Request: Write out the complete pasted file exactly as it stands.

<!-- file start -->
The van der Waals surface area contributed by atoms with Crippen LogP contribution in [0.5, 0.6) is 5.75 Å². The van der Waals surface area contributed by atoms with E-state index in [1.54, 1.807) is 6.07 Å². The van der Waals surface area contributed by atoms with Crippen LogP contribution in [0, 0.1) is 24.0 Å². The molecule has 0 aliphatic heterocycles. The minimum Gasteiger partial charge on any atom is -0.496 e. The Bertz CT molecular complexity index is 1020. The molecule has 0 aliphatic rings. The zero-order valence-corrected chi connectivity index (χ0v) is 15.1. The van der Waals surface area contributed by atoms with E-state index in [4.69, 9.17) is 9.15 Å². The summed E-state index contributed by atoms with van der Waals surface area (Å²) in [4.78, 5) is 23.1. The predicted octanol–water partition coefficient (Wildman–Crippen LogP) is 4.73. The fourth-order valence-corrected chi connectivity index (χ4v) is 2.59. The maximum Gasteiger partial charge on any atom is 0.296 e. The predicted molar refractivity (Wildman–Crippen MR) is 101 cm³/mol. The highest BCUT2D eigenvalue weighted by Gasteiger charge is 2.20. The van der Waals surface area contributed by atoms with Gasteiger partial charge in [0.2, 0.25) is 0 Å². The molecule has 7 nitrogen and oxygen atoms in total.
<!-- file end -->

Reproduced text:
The van der Waals surface area contributed by atoms with Crippen LogP contribution in [0.5, 0.6) is 5.75 Å². The van der Waals surface area contributed by atoms with E-state index in [1.54, 1.807) is 6.07 Å². The van der Waals surface area contributed by atoms with Crippen LogP contribution in [0, 0.1) is 24.0 Å². The molecule has 0 aliphatic heterocycles. The minimum Gasteiger partial charge on any atom is -0.496 e. The Bertz CT molecular complexity index is 1020. The molecule has 0 aliphatic rings. The zero-order valence-corrected chi connectivity index (χ0v) is 15.1. The van der Waals surface area contributed by atoms with E-state index in [4.69, 9.17) is 9.15 Å². The summed E-state index contributed by atoms with van der Waals surface area (Å²) in [4.78, 5) is 23.1. The predicted octanol–water partition coefficient (Wildman–Crippen LogP) is 4.73. The fourth-order valence-corrected chi connectivity index (χ4v) is 2.59. The maximum Gasteiger partial charge on any atom is 0.296 e. The predicted molar refractivity (Wildman–Crippen MR) is 101 cm³/mol. The highest BCUT2D eigenvalue weighted by Gasteiger charge is 2.20. The van der Waals surface area contributed by atoms with Gasteiger partial charge in [0.2, 0.25) is 0 Å². The molecule has 7 nitrogen and oxygen atoms in total.